Finally, if you decide to pursue a claim on your own, make sure you are familiar with all relevant statute of limitations dates. If your claim’s statute of limitations date expires prior to settlement of your case, the carrier will not pay the claim. Also, if you are getting close and the case has not been resolved, an attorney may be reluctant to get involved due to time constraints. So, make sure that if you plan on consulting an attorney that you do it well within the statute of limitations date.
By New York State Law, drivers are only required to have a minimum of $25,000 for Bodily Injury Liability coverage on their car insurance plan. If you are injured in a car accident at the fault of another, this minimum coverage pales in comparison to what you may very well need.
New York is a “No-Fault” Insurance State, meaning that your medical bills and lost wages would be covered up to $50,000. But your injuries could be serious, leaving you unable to work for several months, years, or even life. And if your personal injury breaches the “Serious Injury” threshold by New York State law, you become entitled to receive compensation from the insurance company of the at-fault driver.
Learn more about New York State’s “Serious Injury Threshold”
If that driver’s Bodily Injury Liability coverage is at its minimum of $25,000, this doesn’t even scratch the surface of what you may need. Their Bodily Injury Liability will cover any of the money you would lose as a direct result of the injury – ongoing medical bills, rehabilitative services, lost income, pain and suffering, etc.; that is, until that coverage is exhausted.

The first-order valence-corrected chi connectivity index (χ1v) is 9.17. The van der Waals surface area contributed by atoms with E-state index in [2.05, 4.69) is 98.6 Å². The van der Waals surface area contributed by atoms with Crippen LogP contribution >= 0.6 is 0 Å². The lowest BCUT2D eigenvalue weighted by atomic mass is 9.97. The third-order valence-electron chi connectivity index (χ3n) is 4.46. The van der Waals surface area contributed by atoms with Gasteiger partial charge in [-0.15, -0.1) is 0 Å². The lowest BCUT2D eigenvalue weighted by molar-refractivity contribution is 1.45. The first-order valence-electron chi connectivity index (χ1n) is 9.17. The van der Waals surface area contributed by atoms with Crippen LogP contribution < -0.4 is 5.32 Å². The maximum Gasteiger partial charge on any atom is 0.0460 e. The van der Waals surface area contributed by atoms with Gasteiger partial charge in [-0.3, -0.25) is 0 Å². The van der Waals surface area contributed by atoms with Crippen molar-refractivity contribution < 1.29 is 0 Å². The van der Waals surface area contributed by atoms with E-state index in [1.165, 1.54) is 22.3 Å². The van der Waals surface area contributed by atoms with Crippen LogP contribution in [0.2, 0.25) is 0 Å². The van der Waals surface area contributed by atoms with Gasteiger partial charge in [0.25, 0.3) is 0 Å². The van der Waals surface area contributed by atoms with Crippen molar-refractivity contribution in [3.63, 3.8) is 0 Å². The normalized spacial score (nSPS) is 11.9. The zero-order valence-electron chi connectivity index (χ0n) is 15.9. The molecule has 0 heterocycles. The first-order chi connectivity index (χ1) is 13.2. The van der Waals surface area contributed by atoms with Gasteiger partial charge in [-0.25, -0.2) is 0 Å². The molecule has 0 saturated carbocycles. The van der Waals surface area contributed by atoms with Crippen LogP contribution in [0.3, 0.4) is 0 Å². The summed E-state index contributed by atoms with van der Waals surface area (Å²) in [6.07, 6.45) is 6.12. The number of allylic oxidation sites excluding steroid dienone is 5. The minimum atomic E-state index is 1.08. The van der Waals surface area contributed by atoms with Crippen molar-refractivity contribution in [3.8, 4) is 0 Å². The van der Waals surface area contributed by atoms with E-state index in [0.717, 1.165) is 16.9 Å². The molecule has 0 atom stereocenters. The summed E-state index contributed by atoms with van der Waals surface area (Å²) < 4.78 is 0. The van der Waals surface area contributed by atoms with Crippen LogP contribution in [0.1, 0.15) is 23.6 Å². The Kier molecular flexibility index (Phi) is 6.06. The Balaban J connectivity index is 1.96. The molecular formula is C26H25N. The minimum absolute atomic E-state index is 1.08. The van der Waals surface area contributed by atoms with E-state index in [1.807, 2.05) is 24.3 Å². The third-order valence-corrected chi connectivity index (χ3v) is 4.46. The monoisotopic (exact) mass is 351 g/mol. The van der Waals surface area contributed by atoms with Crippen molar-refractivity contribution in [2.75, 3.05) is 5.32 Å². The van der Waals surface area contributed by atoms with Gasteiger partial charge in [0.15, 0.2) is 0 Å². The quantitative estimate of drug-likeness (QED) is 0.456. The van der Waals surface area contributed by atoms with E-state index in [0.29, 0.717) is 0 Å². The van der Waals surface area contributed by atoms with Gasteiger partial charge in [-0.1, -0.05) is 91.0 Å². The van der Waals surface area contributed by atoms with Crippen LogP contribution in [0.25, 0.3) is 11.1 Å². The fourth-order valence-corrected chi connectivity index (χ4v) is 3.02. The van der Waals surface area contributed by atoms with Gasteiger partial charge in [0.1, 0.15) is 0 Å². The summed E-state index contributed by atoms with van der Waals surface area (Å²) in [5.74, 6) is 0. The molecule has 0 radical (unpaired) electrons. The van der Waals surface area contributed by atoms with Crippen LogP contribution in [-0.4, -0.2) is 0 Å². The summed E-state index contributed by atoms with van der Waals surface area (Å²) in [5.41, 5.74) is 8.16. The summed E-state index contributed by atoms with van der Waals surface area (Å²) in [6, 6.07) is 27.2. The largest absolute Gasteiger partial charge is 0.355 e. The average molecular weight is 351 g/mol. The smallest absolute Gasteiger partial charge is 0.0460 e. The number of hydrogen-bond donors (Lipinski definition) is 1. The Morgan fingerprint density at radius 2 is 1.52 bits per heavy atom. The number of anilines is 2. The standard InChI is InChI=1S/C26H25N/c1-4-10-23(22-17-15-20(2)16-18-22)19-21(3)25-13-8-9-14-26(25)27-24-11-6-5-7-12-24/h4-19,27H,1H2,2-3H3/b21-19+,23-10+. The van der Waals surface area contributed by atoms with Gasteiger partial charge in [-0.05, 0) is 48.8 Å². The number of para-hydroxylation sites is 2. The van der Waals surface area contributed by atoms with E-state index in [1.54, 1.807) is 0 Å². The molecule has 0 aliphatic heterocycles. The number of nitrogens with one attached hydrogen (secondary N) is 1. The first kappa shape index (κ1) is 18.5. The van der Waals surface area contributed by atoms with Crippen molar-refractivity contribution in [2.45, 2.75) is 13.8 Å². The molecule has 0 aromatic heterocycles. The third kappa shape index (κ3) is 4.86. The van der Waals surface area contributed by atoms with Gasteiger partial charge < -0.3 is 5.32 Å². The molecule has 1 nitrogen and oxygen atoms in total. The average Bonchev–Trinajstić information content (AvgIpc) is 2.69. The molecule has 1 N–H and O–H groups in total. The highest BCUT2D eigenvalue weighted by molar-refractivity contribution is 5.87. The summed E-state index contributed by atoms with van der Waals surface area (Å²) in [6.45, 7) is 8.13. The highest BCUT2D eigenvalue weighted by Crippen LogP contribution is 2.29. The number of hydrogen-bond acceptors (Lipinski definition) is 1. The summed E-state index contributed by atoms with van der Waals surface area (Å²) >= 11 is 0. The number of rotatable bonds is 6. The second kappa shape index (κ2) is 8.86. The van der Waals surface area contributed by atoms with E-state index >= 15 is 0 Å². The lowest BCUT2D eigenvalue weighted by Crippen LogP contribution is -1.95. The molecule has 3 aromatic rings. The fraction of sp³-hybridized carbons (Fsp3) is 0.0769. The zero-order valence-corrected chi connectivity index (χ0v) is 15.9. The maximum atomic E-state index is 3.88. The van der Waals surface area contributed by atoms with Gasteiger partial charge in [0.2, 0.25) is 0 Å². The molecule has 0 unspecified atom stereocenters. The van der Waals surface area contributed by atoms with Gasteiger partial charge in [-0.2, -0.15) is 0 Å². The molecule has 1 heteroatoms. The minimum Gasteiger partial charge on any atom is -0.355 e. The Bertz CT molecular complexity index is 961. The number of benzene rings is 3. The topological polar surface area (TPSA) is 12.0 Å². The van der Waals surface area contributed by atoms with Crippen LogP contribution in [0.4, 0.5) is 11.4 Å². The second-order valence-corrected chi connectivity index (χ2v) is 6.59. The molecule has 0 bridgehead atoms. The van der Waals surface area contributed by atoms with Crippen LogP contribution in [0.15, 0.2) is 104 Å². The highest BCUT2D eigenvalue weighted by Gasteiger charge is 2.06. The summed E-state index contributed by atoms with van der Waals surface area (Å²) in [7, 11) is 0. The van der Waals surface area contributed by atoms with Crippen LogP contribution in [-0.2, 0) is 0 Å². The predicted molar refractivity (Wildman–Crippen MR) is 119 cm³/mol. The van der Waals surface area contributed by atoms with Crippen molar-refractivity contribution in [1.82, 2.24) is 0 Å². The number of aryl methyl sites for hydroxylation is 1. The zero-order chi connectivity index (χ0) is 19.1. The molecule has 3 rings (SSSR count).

Once their $25,000 BIL coverage is exhausted, you’ll be at a complete loss to recuperate for the damages you’ve suffered. How are you to make up for all of your lost income, your ongoing medical bills, and the pain and suffering you’re enduring? If the at-fault driver is wealthy, and still chose the minimum coverage of $25,000, you could pursue additional damages from them personally. But what if the at-fault party has no assets? You’d be left with only that $25,000.
New York State needs to change its law with respect to the minimum amount of Bodily Injury Liability coverage required. By making insurance carriers change the minimum amount of Bodily Injury Liability coverage from $25,000 to $100,000, injured parties would be more protected. Not only that – even the at-fault driver would be better off, with more protection over their assets. And although it may seem like a hefty add-on, it wouldn’t actually be that bad.
If you were to change your Bodily Injury Liability coverage from the current minimum to $100,000, the annual add-on would only be an approximate $50-$75 (this may vary depending on driver history). In the grand scheme of it all, it’s worth it.